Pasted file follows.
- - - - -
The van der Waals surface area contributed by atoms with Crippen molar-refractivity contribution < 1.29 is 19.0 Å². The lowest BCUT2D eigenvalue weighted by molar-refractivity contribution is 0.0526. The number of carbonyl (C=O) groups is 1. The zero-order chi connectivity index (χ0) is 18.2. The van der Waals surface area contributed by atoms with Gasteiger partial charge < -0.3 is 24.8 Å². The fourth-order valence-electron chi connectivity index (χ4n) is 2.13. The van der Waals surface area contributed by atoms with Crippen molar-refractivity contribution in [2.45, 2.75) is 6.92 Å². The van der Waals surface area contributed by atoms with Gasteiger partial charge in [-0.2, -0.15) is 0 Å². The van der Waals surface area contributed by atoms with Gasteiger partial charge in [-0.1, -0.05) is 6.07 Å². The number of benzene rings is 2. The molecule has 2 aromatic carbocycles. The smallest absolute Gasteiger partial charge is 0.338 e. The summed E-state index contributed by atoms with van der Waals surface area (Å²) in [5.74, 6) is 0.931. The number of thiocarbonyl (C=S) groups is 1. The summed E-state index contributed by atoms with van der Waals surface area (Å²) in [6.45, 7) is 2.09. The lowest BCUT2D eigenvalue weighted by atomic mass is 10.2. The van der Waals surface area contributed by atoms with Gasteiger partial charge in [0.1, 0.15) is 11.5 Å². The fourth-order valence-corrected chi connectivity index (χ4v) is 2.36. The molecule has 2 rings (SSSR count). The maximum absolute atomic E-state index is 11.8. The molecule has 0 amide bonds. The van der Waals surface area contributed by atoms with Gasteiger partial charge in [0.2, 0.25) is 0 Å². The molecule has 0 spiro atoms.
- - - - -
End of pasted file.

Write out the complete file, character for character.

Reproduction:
The van der Waals surface area contributed by atoms with Crippen molar-refractivity contribution < 1.29 is 19.0 Å². The lowest BCUT2D eigenvalue weighted by molar-refractivity contribution is 0.0526. The number of carbonyl (C=O) groups is 1. The zero-order chi connectivity index (χ0) is 18.2. The van der Waals surface area contributed by atoms with Gasteiger partial charge < -0.3 is 24.8 Å². The fourth-order valence-electron chi connectivity index (χ4n) is 2.13. The van der Waals surface area contributed by atoms with Crippen molar-refractivity contribution in [2.45, 2.75) is 6.92 Å². The van der Waals surface area contributed by atoms with Gasteiger partial charge in [-0.2, -0.15) is 0 Å². The van der Waals surface area contributed by atoms with Gasteiger partial charge in [-0.1, -0.05) is 6.07 Å². The number of benzene rings is 2. The molecule has 2 aromatic carbocycles. The smallest absolute Gasteiger partial charge is 0.338 e. The summed E-state index contributed by atoms with van der Waals surface area (Å²) in [5.74, 6) is 0.931. The number of thiocarbonyl (C=S) groups is 1. The summed E-state index contributed by atoms with van der Waals surface area (Å²) in [6.45, 7) is 2.09. The lowest BCUT2D eigenvalue weighted by atomic mass is 10.2. The van der Waals surface area contributed by atoms with Gasteiger partial charge in [0.1, 0.15) is 11.5 Å². The fourth-order valence-corrected chi connectivity index (χ4v) is 2.36. The molecule has 2 rings (SSSR count). The maximum absolute atomic E-state index is 11.8. The molecule has 0 amide bonds. The van der Waals surface area contributed by atoms with Gasteiger partial charge in [0.2, 0.25) is 0 Å². The molecule has 0 spiro atoms.